The United States government has an arsenal of agencies and civil and criminal statutes at its disposal to choose from in investigating and combatting healthcare fraud. A recent federal indictment discussed below exemplifies just how multifaceted government investigations and prosecutions can be. And organizations need to be prepared to respond to such investigations.
Last week, the Department of Justice (DOJ) charged fifteen residents of southern Florida in a kickback and bribery scheme involving two VA Medical Centers (West Palm Beach and Miami). According to DOJ, ten of the defendants worked in the VA medical centers’ logistics departments and had distinct roles in the scheme to defraud. DOJ also alleged some of the VA-employee defendants would place fake or inflated orders with supply vendors. Other VA-employee defendants would then allegedly approve the fake orders and still other VA-employee defendants would allegedly falsely enter the supplies as having been received into the VA computer system. Once paid by the government, the defendant supply vendors allegedly would send a portion of the ill-gotten proceeds to the VA-employee defendants as kickbacks. Four individual supply vendors were charged in the scheme. And although not directly related to the kickback scheme, another individual supply vendor defendant was charged for making false statements in connection with VA application for companies seeking designation as a “Service Disabled Veteran Owned Small Business” (SDVOSB).
The charges against the fifteen individuals and supply vendors illustrate not only how seriously DOJ takes allegations of fraud in the healthcare and government-contracting arena, but also some of the statutory tools Congress has given DOJ to fight such fraud in the healthcare system. Federal statutes specifically criminalize healthcare fraud and conspiracy to commit healthcare fraud, which generally consists of knowingly and willfully executing (or conspiring to execute) a scheme to “defraud any health care benefit program” or to obtain “any of the money or property owned by, or under the custody or control of, any health care benefit program” by false or fraudulent pretenses. 18 U.S.C. §§ 1347, 1349. The VA is a “health care benefit program,” 18 U.S.C. § 24(b), and the Anti-Kickback Statute provides stiff penalties, including fines and prison time, for fraud involving “federal health care programs” like the VA, see 42 U.S.C. § 1320a-7b. Civil fines under the Anti-Kickback Statute also can be imposed per violation, potentially exposing organizations to millions of dollars in liability. Also the government could have invoked—and may well still invoke—the False Claims Act, 31 U.S.C. § 3729, and its remedy provisions, including treble damages and statutory penalties for each claim submitted by the vendors.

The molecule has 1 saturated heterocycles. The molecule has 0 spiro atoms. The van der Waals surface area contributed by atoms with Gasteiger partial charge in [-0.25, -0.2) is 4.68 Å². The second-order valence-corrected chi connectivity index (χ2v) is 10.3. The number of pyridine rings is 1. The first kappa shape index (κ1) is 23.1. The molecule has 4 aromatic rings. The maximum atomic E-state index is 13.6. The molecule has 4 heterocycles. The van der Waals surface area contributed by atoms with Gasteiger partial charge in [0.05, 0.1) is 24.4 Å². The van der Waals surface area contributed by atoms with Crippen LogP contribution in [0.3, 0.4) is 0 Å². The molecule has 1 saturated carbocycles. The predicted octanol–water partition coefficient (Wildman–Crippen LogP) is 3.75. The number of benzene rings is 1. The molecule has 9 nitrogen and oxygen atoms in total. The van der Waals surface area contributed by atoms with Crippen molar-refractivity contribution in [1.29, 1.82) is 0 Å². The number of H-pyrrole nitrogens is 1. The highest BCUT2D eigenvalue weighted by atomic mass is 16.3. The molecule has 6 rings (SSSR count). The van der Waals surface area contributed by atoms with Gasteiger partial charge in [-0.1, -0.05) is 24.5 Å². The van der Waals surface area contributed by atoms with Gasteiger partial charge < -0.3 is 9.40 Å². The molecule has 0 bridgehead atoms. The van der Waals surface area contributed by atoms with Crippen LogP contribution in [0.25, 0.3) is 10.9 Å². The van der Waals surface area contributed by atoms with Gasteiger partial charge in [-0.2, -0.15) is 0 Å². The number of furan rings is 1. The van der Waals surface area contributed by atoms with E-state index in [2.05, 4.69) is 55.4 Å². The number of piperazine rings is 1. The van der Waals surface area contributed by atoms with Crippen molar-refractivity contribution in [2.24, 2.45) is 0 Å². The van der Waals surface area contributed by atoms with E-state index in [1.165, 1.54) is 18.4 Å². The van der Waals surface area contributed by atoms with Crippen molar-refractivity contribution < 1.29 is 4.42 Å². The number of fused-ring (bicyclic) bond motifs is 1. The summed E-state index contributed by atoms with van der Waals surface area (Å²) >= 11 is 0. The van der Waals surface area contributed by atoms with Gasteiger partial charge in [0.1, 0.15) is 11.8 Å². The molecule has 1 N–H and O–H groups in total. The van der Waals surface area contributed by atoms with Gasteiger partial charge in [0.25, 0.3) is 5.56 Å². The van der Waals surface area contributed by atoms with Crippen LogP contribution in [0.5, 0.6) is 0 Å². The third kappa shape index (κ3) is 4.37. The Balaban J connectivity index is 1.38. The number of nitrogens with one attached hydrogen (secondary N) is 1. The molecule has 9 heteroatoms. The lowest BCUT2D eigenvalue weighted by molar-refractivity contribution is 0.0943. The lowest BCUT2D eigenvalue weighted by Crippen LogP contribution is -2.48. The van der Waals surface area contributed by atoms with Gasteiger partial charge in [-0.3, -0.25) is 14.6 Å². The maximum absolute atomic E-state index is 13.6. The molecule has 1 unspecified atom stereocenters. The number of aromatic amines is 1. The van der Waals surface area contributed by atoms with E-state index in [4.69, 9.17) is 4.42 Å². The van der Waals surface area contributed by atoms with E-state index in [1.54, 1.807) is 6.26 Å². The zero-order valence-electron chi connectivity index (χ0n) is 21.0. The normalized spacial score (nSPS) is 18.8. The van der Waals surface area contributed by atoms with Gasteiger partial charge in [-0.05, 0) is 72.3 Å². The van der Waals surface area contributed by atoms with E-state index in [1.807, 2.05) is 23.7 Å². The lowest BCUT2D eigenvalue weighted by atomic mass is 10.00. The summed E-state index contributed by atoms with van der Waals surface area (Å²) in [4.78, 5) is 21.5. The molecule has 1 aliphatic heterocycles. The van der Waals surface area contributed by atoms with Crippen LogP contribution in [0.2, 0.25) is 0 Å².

Those working in or with the VA system (or healthcare or the U.S. government in general) should take particular care to deter and detect fraud and bribery in their organizations. In this case, for example, ten employees within the Florida VA medical centers alone are alleged to have participated in the scheme. Such widespread misconduct may have been prevented—or detected sooner—with adequate policies and reporting procedures, better employee training, or regular and systematic audits. Regular audits, for example, comparing supply inventory as recorded in VA systems with the actual supply inventory received might have deterred or detected the false purchase orders. Organizations should regularly review their policies and procedures, as well as internal compliance with those policies and procedures, with legal counsel. Likewise, annual employee training and certification also would serve to educate employees about the applicable laws, rules and regulations and changes to them, how to spot red flags, the obligation to report and the mechanism for reporting suspected activity and the serious consequences for failure to comply. Organizations should also review with counsel whether their current practices do or can be adapted to meet one of the many “safe harbors” provided for under the Anti-Kickback Statute regulations.
Additionally, the charges for making false statements related to the SDVOSB application are yet another example of the breadth of DOJ investigations and enforcement tools. Federal law broadly criminalizes making certain misrepresentations or omissions “in any matter within the jurisdiction of the executive, legislative, or judicial branch,” see 18 U.S.C. § 1001, which includes government-contracting applications submitted to executive branch agencies like the VA. So even where a government contractor may not have participated in the criminal conduct being directly investigated (which, here, was the alleged kickback scheme), the scope of DOJ’s investigation can creep into other areas (such as representations on government-contracting applications) which place that government contractor in serious legal jeopardy. Government contractors should therefore seek legal counsel before and while participating in any DOJ investigations. Government contractors should also, as a preventative measure, seek legal counsel related to the representations they make on government applications so that they do not make misrepresentations in the first place.
Staying compliant with the laws, rules and regulations governing healthcare providers, vendors, and suppliers requires diligence and vigilance. In this ever changing and complex landscape companies and their employees must be pro-active in their efforts to combat fraud and to respond to governmental inquiries and investigations.